Homeland Season 5 Episode 3 Review: “Super Powers”


The first two hours of Homeland Season 5 focused on Carrie Mathison’s attempt to start over. She has a new job in a new place, and even a new boyfriend; it’s a whole new life for Carrie. Well, at least it was until the end of last week’s episode, when it was revealed that someone is trying to kill her. And if “The Tradition of Hospitality” hinted that Carrie’s past was going to come back to haunt her, “Super Powers” makes good on that threat, as Carrie completely unravels in this week’s episode of Homeland, going off her meds while trying to piece together who exactly is planning her assassination, and causing emotional turmoil for herself and those she loves in the process.

It seems that people are of two minds regarding Homeland: some would like for the show to keep Carrie stable and just be the best version of a spy thriller that it can be, while others love to see the balancing act of “Genius Carrie” and “Crazy Carrie,” as Claire Danes capitalizes on the meatiness of the role that helped her win two Emmys. Personally, I don’t mind watching Carrie spiral every once in a while. Sure, it can quickly become too much of a habit for Homeland (and it has become just that sometimes in the show’s past), one that makes its main character incredibly unlikable; however, Carrie’s constant shifting on the mental (and emotional) spectrum is a part of Homeland‘s DNA and, in my opinion, the show not exploring that side of Carrie would ring very false.

So, yes, I found every bit of Carrie’s investigation into who could be targeting her entertaining and compelling television, even as it did become somewhat difficult to watch as she broke her sobriety, started speaking gibberish, and insulted Jonas. And even though I knew that neither Carrie nor Quinn were going to die during their standoff in the woods, it was such a well-staged and well-directed sequence by Keith Gordon that I found myself glued to the screen. From each movement that Quinn took, as Carrie found him in her scope and actually pulled the trigger, to him sneaking up behind her and knocking her out, there was not a second of that scene that wasn’t nerve-wracking and intense.

However, not everything about “Super Powers” works completely. Saul’s motives (and by extension, his behavior) are still not entirely clear, and it’s making him difficult to connect with or understand so far this season. Yes, it seems that he’s become a “company man” of sorts, doing anything and everything he can to help the CIA, no matter how ethically shady it may appear, but (and I could just be reading into this) something in Mandy Patinkin’s performance is telling me there’s more to the story. That could just be that Saul is hiding his relationship with Allison (which comes out of nowhere near the end of the hour and, at this time, doesn’t make a whole lot of sense), or it could be something else. No mater what it is, though (we know Saul’s plotting a coup with Dar), I hope it all unfolds sooner rather than later so that we can figure what exactly his role in this season’s arc is.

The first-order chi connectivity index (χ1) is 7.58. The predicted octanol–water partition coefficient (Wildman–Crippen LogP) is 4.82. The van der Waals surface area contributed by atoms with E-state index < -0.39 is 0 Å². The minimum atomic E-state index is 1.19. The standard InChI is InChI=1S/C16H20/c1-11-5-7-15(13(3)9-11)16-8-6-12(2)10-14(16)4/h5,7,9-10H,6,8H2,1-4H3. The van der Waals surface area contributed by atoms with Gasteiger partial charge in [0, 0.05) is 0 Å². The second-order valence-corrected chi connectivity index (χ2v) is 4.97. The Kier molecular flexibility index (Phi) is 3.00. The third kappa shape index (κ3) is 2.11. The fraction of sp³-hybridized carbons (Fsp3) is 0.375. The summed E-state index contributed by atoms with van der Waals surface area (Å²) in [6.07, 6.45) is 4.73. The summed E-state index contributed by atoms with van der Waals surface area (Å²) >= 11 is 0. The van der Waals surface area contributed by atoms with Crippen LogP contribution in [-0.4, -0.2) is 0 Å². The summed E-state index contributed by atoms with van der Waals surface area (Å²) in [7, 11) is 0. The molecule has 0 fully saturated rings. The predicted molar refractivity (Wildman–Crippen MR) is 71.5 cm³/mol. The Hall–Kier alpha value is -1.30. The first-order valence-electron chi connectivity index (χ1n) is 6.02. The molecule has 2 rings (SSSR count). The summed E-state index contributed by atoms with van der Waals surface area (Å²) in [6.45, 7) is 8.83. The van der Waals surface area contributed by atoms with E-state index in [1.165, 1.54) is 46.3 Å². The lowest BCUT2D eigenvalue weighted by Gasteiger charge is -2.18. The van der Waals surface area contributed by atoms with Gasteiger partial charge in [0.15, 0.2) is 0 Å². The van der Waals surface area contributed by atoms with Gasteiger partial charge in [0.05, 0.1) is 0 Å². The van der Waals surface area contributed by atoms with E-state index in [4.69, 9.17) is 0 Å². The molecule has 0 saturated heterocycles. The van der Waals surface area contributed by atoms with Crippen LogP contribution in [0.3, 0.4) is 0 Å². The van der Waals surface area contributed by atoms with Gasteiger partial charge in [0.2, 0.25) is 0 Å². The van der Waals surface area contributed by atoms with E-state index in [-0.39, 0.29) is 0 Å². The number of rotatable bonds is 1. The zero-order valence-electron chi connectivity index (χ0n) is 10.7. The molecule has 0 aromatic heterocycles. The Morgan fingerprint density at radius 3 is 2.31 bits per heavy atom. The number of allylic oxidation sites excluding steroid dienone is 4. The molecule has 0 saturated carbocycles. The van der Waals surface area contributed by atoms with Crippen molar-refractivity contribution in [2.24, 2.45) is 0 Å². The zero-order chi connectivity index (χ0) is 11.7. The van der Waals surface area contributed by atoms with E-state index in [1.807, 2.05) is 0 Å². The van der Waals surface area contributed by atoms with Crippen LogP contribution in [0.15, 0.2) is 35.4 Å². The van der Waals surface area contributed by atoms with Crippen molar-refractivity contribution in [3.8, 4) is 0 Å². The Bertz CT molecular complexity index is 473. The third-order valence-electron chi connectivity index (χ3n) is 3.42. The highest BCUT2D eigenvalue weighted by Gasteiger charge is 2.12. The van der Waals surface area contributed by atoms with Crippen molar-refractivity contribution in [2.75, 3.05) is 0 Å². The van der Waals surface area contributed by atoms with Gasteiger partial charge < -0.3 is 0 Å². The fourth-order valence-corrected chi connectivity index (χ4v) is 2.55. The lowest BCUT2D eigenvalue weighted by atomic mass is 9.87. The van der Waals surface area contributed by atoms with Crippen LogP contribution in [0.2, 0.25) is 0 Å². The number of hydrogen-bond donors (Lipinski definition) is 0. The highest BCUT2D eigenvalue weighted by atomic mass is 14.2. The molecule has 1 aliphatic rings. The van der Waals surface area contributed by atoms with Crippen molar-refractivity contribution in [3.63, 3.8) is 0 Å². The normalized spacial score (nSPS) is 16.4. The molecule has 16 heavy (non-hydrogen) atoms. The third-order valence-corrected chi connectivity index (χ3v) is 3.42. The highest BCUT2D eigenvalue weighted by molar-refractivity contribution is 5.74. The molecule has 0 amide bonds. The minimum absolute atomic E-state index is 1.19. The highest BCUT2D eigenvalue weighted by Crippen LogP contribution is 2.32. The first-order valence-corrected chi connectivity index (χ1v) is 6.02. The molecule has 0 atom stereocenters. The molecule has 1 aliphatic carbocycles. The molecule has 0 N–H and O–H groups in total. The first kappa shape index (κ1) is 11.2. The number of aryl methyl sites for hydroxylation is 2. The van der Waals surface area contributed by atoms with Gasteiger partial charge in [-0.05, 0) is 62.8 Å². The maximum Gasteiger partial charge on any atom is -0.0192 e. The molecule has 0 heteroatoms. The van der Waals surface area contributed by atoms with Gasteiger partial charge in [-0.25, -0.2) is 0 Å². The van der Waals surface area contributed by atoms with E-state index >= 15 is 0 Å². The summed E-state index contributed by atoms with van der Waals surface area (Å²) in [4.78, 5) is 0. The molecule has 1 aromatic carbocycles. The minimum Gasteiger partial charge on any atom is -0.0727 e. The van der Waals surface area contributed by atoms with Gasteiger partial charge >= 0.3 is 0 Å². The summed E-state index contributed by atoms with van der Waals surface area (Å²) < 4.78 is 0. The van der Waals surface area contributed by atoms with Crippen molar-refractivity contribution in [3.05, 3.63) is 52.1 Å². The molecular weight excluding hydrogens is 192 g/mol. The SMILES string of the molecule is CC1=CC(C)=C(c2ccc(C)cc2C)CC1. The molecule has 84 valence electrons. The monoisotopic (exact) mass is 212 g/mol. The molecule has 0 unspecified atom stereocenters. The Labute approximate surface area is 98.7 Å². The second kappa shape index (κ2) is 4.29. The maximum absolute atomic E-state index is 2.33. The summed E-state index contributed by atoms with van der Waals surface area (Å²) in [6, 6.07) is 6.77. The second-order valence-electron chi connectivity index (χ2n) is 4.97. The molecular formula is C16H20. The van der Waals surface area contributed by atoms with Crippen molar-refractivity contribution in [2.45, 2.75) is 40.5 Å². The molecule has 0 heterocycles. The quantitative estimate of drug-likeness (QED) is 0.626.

After two episodes that established Carrie’s new life in Berlin, this week’s Homeland demolishes her fresh start in one electric and intense hour, and while not everything worked perfectly, “Super Powers” definitely continued Season 5’s strong start. With Carrie and Quinn now back together again (and in a very different situation than when we saw them last), I can’t wait to see where this season goes. Let’s hope it’s as action-packed, entertaining, and enthralling as these first three hours have been.

Other thoughts:

  • I have to acknowledge that Rupert Friend and how terrific and hilarious his delivery of the episode’s final line is.
  • I understand Laura’s Snowden-esque role in this season, but I really hope Homeland finds something more interesting to do with her and her storyline. That may soon happen now that one of the hackers is trying to sell the intel they have instead of giving it straight to her.
  • The one thing that I’m not a fan of when Carrie loses it like this: her hallucinations. While it’s nice to see some familiar faces returning every once in a while (this time it’s Ayaan, who died because of his work with Carrie last season), their interactions with Carrie just feel too broad for a show that can be as dramatically subtle as Homeland. 
  • I was not expecting to feel much when Carrie said goodbye to Frannie, but man, that scene surprisingly got to me.
  • I can’t wait to see what Carrie’s reaction to seeing Quinn is going to be. Also, how is he going to get out of being tasked with killing her?

What did you think of tonight’s Homeland? Do you wish the show would forget about Carrie’s mental issues and focus on the spy stories, or are you a fan of episodes like these? Comment below and let me know.

[Photo credit: Stephan Rabold/Showtime]

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